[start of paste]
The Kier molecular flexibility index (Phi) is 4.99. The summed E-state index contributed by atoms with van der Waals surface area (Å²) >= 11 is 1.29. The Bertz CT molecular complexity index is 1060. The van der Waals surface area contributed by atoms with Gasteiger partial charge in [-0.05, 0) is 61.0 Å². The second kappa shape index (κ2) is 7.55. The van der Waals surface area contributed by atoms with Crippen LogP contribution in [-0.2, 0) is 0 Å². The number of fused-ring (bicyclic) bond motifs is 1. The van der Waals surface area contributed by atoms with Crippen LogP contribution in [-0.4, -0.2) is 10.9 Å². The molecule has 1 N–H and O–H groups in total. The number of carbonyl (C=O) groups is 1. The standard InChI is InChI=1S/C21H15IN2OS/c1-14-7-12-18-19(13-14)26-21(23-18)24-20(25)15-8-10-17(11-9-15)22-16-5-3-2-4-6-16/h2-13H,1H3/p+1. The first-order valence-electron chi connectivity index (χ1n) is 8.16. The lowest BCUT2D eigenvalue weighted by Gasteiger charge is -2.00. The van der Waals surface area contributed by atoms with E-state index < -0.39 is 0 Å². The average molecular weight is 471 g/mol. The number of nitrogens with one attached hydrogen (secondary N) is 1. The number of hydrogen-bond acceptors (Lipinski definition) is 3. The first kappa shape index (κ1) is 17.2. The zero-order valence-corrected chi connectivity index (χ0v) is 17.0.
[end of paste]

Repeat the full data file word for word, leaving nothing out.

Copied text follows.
The Kier molecular flexibility index (Phi) is 4.99. The summed E-state index contributed by atoms with van der Waals surface area (Å²) >= 11 is 1.29. The Bertz CT molecular complexity index is 1060. The van der Waals surface area contributed by atoms with Gasteiger partial charge in [-0.05, 0) is 61.0 Å². The second kappa shape index (κ2) is 7.55. The van der Waals surface area contributed by atoms with Crippen LogP contribution in [-0.2, 0) is 0 Å². The number of fused-ring (bicyclic) bond motifs is 1. The van der Waals surface area contributed by atoms with Crippen LogP contribution in [-0.4, -0.2) is 10.9 Å². The molecule has 1 N–H and O–H groups in total. The number of carbonyl (C=O) groups is 1. The standard InChI is InChI=1S/C21H15IN2OS/c1-14-7-12-18-19(13-14)26-21(23-18)24-20(25)15-8-10-17(11-9-15)22-16-5-3-2-4-6-16/h2-13H,1H3/p+1. The first-order valence-electron chi connectivity index (χ1n) is 8.16. The lowest BCUT2D eigenvalue weighted by Gasteiger charge is -2.00. The van der Waals surface area contributed by atoms with E-state index < -0.39 is 0 Å². The average molecular weight is 471 g/mol. The number of nitrogens with one attached hydrogen (secondary N) is 1. The number of hydrogen-bond acceptors (Lipinski definition) is 3. The first kappa shape index (κ1) is 17.2. The zero-order valence-corrected chi connectivity index (χ0v) is 17.0.